Guest blog: Melanie King on Harold Ivan Harding

Our latest guest appearance is from author and historian Melanie King. While researching her latest book, The Lady is a Spy: The Tangled Lives of Stan Harding and Marguerite Harrison she found H.I. Harding, the brother of one of her subjects in a handful of photographs on Historical Photographs of China. Here she introduces one of them, and tells us a little more about a consul with a singular reputation.

The year is 1922, and the British Vice-Consul to Kashgar, in Central Asia, sits proudly on a grey pony, wearing a turban and distinctive Uyghur clothing. It’s not exactly the attire in which one would expect to find a middle-aged diplomat, a longtime veteran of the Chinese Consular Service. But then Harold Ivan Harding was never one to follow convention.

Harold Harding, on the right, in Kashgar (Kashi), c.1922. Richard Family Collection, EH-s62.

Harold Harding, on the right, with Indian Political Service agent C.P. Skrine, in Kashgar (Kashi), c.1922. Richard Family Collection, EH-s62.

Born in 1883 in Toronto, Harold and his sister Constance were brought up strict Plymouth Brethren, a religion both siblings were adamantly to reject. Harold’s father, Edwin, had emigrated to Canada in 1874 and, despite being the son of a humble London tailor, married well. His wife, Grace Elizabeth Lesslie, was from a prominent family of Scots who had left Dundee in the 1820s and opened several dry-goods stores in Canada. By the time Constance was born in 1884, one year after Harold, Edwin had emphatically declared his profession on her birth certificate as ‘Gentleman’.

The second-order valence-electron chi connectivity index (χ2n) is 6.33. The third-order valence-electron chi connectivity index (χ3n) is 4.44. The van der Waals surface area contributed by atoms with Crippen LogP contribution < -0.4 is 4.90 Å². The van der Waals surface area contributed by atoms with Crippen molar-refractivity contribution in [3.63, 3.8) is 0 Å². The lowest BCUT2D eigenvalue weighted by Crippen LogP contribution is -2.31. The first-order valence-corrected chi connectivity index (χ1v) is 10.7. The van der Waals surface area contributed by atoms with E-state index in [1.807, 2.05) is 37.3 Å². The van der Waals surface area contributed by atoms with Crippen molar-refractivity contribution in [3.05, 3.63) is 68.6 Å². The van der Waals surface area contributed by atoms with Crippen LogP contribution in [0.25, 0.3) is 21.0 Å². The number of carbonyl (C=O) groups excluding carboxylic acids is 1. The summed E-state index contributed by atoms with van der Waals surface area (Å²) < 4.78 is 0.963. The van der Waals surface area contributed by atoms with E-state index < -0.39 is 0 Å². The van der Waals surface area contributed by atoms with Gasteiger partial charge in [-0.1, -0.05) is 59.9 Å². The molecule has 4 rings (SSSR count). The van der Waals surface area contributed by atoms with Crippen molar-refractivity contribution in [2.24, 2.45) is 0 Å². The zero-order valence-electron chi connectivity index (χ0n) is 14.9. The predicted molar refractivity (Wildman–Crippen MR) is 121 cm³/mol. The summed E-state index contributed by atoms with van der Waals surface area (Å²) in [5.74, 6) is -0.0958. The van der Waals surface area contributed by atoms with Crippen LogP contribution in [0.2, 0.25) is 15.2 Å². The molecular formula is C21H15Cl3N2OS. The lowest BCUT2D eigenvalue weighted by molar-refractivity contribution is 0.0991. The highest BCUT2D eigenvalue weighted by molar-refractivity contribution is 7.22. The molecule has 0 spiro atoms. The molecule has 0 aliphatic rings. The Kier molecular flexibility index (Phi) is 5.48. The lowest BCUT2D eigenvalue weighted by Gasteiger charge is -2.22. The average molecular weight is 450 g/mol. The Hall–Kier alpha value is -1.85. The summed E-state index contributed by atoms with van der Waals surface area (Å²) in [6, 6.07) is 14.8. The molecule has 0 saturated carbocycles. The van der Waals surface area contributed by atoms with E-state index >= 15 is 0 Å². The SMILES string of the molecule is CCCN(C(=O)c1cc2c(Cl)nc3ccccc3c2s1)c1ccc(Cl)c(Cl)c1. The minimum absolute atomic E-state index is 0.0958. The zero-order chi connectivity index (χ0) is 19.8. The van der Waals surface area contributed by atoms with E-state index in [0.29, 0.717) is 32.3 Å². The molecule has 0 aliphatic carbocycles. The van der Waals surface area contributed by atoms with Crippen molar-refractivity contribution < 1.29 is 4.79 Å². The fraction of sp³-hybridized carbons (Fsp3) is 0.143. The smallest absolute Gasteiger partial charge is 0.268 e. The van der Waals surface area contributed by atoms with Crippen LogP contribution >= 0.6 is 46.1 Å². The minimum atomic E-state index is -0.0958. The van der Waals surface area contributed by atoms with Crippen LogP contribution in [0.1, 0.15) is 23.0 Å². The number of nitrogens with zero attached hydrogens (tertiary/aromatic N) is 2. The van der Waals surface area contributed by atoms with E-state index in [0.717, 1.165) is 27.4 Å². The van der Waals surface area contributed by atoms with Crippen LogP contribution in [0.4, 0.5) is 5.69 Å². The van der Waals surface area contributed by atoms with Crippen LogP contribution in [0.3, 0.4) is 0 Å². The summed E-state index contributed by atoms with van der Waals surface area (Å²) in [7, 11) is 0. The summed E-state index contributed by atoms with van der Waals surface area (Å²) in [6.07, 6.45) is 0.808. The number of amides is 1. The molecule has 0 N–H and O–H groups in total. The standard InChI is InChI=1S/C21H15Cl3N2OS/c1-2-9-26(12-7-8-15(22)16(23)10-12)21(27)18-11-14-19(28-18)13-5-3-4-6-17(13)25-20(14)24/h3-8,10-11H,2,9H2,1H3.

Edwin Harding had been converted to his religion by the founder of the Plymouth Brethren, John Nelson Darby, and the Lesslie family were also keen followers. Edwin was not an affectionate man, forever obsessed with the lurking prospect of eternal damnation. His strict views profoundly affected the Harding siblings. Only a year apart, they were very close as children, so when Constance announced at the age of 13 that she no longer believed in God, her punishment was to be separated from her beloved brother and locked in her room for a week. By this time, Harold no longer believed in God either, but he wisely kept his counsel. Meanwhile, he worked out an escape by studying to pass the British Foreign Office exams.

Harold’s first posting to China was in 1902. Harold learned Mandarin fluently, but he deliberately chose to converse in the crudest version—one of his many contrarian acts. He gained a reputation for being ‘rude, hot-headed, undisciplined and insubordinate’, and one colleague described him as an ‘eccentric crank’. These eccentricities ranged from his embrace of Buddhism and vegetarianism, to more whimsical pursuits, such as forcing his  dinner guests to race cockroaches across the dining table. These fun-filled evenings always ended abruptly when, at 10 pm, an alarm sounded and Harold trekked off to bed, leaving his guests to their own devices. Yet another of Harold’s quirks was to remove his trousers in hot weather and receive callers to his office without what he regarded as the dreary protocol of putting them back on. Any guests in 1922 were therefore no doubt relieved to find the Vice-Consul fully dressed—albeit in his Uyghur tunic and turban.

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